• Supervise children when they are playing with animals.

Don’t lose the sight of our children!

Eye injuries are largely preventable and occur mostly in the younger age groups. The key intervention for preventing blindness from injuries is through health promotion. Eye care workers need to collaborate with teachers, media professionals and health educators to inform the public. They also need to influence policy makers and leaders to minimise the public’s exposure to risks: potentially dangerous household and industrial products should be appropriately packaged and labelled; the wearing of protective eyewear should be promoted in hazardous situations and legally enforced if necessary; and children’s toys and environments should be scrutinised for potential dangers to their eyes. Since accidents will happen, education should include the message that eye injuries should be treated as a medical emergency and patients should seek help immediately. First aid at home should only be attempted if chemicals have splashed in the eye, but in all other cases, health education should warn people of the dangers of trying to treat eye injuries themselves.

Reducing eye injuries in Sri Lanka

Reggie Seimon

Firecracker injury. SRI LANKA. ©: The Sri Lanka Eye Foundation
Firecracker injury. SRI LANKA. ©: The Sri Lanka Eye Foundation
Firecracker poster. SRI LANKA. © The Sri Lanka Eye Foundation
Firecracker poster. SRI LANKA. © The Sri Lanka Eye Foundation
Lime burn poster. SRI LANKA. © The Sri Lanka Eye Foundation
Lime burn poster. SRI LANKA. © The Sri Lanka Eye Foundation

The Sri Lanka Eye Foundation has been working to prevent ocular injuries since 1982. At this time, over 400 ocular injuries were seen around the festival times of Sinhala and Tamil New Year (mid April) and Christmas. All were due to firecracker injuries. To address this problem, an eight-minute drama was produced and aired on primetime national radio. A slot on post-primetime national TV used the format of a panel discussion between two members of our organisation and the interviewer, based on a screening of slides of injuries from the previous year. Additionally, cartoon posters were painted on aluminium sheets 4ft by 2ft and riveted on the back and side of long distance intercity coaches. The same posters are still being printed on paper in print runs of 1,000 each year. The set of seven posters are distributed free to schools, displayed in public places, and issued to every primary health care worker trained (Sri Lanka has approximately 6,000 PHC workers), trainee volunteers, journalists, factory workers and teachers.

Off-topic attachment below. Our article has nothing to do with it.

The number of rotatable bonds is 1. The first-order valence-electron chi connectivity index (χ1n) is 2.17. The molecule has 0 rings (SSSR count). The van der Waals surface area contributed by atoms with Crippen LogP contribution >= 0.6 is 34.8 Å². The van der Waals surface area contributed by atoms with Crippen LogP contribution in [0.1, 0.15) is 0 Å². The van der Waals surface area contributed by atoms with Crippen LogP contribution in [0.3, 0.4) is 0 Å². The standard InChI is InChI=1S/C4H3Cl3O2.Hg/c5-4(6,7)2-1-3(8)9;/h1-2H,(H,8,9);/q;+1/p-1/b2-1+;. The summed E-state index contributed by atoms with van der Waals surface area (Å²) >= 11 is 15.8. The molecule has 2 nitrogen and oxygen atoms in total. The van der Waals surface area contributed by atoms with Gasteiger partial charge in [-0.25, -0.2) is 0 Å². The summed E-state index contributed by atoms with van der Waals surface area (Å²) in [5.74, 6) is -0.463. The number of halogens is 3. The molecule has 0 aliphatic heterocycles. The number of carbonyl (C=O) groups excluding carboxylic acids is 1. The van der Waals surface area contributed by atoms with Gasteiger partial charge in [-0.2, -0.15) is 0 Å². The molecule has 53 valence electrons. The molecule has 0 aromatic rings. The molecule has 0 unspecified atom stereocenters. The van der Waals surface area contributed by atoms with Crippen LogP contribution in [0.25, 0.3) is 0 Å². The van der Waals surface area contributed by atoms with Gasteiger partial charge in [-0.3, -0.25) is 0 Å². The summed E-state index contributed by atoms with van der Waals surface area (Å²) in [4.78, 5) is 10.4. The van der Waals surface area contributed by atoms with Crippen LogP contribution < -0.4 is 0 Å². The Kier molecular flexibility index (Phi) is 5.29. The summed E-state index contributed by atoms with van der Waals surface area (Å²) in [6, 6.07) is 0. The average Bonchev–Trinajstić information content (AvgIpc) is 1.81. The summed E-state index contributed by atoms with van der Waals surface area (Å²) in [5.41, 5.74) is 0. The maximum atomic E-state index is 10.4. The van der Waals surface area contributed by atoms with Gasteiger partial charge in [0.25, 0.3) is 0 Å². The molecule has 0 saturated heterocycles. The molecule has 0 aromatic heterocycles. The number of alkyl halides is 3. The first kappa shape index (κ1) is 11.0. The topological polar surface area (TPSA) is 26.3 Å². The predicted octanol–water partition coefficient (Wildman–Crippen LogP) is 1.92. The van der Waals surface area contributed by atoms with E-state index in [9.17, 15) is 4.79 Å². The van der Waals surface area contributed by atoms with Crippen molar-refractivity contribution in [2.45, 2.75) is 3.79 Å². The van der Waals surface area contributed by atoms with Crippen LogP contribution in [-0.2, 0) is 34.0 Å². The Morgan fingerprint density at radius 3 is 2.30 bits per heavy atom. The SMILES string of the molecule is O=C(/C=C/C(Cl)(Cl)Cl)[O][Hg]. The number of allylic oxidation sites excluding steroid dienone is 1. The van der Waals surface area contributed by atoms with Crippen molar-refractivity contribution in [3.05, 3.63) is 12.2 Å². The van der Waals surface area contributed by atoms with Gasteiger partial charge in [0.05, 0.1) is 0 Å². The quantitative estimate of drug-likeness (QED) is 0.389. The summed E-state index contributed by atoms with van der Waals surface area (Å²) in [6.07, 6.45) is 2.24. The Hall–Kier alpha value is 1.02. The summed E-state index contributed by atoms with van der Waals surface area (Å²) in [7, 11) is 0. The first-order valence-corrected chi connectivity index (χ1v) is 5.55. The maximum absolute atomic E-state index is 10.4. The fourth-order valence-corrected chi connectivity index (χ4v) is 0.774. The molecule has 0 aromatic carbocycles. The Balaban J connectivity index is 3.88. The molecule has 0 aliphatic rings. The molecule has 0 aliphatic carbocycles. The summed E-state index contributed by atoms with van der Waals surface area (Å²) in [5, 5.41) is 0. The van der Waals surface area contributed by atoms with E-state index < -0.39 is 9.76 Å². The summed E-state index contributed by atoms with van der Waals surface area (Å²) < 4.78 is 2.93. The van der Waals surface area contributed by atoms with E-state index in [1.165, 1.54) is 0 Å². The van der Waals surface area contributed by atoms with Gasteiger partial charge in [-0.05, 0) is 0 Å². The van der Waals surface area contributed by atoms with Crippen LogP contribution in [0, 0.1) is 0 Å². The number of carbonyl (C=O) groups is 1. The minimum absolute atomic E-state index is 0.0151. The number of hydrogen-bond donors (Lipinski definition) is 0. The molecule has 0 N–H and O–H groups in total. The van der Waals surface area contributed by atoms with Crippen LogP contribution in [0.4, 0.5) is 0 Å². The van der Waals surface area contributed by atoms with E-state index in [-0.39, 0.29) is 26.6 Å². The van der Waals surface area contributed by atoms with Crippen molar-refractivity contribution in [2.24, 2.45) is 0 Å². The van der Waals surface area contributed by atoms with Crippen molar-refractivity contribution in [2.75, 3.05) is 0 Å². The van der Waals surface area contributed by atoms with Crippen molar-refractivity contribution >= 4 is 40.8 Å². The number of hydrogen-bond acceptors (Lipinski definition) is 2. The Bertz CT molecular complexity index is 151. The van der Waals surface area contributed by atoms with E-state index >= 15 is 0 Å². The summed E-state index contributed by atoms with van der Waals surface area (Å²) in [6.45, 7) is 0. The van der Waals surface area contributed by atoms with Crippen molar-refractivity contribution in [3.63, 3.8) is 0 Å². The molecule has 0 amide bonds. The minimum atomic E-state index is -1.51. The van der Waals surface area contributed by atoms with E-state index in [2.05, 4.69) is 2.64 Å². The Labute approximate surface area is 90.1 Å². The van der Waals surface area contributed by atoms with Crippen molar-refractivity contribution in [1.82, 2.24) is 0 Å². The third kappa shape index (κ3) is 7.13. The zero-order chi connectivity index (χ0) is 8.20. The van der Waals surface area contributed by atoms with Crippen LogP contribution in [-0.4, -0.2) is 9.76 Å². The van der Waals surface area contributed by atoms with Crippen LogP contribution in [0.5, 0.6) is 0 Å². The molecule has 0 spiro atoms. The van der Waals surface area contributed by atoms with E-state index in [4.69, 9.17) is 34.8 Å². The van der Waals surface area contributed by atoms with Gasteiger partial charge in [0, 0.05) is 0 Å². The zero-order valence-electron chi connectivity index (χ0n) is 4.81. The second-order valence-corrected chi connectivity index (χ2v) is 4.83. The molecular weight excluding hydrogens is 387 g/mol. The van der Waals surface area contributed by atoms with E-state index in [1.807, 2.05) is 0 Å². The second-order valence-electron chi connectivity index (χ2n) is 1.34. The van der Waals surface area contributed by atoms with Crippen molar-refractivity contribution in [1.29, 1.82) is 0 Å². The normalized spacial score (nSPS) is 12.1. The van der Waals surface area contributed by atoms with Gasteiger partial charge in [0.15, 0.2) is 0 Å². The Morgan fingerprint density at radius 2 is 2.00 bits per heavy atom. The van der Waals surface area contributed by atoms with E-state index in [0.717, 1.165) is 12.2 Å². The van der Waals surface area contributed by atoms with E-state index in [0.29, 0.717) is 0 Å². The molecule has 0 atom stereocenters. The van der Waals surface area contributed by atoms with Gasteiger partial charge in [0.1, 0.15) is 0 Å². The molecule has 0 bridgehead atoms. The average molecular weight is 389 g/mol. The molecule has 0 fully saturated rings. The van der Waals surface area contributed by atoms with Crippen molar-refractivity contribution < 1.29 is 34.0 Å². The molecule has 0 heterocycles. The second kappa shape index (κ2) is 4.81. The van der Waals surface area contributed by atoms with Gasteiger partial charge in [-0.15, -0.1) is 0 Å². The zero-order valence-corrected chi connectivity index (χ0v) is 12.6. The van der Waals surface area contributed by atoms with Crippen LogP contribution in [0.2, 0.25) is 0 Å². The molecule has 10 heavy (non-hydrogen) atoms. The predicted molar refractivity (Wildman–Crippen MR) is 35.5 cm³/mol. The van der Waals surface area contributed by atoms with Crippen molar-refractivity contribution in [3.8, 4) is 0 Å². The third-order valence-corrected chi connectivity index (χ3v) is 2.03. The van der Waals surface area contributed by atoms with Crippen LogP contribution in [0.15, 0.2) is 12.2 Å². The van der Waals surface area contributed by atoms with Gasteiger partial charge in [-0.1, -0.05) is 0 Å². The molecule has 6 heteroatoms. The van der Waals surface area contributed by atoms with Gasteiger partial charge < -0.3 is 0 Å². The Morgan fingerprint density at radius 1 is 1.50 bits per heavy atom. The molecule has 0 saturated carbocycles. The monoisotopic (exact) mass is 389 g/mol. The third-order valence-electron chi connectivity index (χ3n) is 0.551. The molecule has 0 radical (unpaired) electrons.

Another target for health promotion was to prevent eye injuries from lime burns. In Sri Lanka, a mixture of calcium oxide and hydroxide (slaked lime) is packaged in a small polythene bag. The package is about two inches by one inch. Children play with these packets, blowing into them and causing the lime to enter the eye. The eye appears almost normal just after the accident but progressively blood vessels invade the cornea. Health promotion interventions to win the battle against calcium burns included advising the public not to purchase the lime pack or, if they did purchase it, to cut open one entire side and squeeze the lime onto a container such as a saucer or betel leaf. Attempts to address the problem at source were less successful: dealers did not follow advice to avoid packing the mixture in polythene bags, and a request to the Department of Small Industries to ban the small packet was not supported. However, thanks to sustained health education efforts, we hardly see children with lime burns nowadays.

Involving children in understanding eye injuries and developing teaching materials

Victoria Francis and Boeteng Wiafe

The Healthy Eyes Activity Book (see useful resources page 116) was based on research conducted with rural school children in three African countries using the Draw and Write technique, whereby children’s views and experiences are solicited. Many of the children cited accidents as a cause of eye problems and a selection of the illustrated stories were used to develop this health education book. The idea was to make an activity book which would tell stories in the children’s own words, and then encourage the readers to think about the potential dangers which may occur in their own activities and environments. Each story is followed by information on what to do about different types of eye injuries.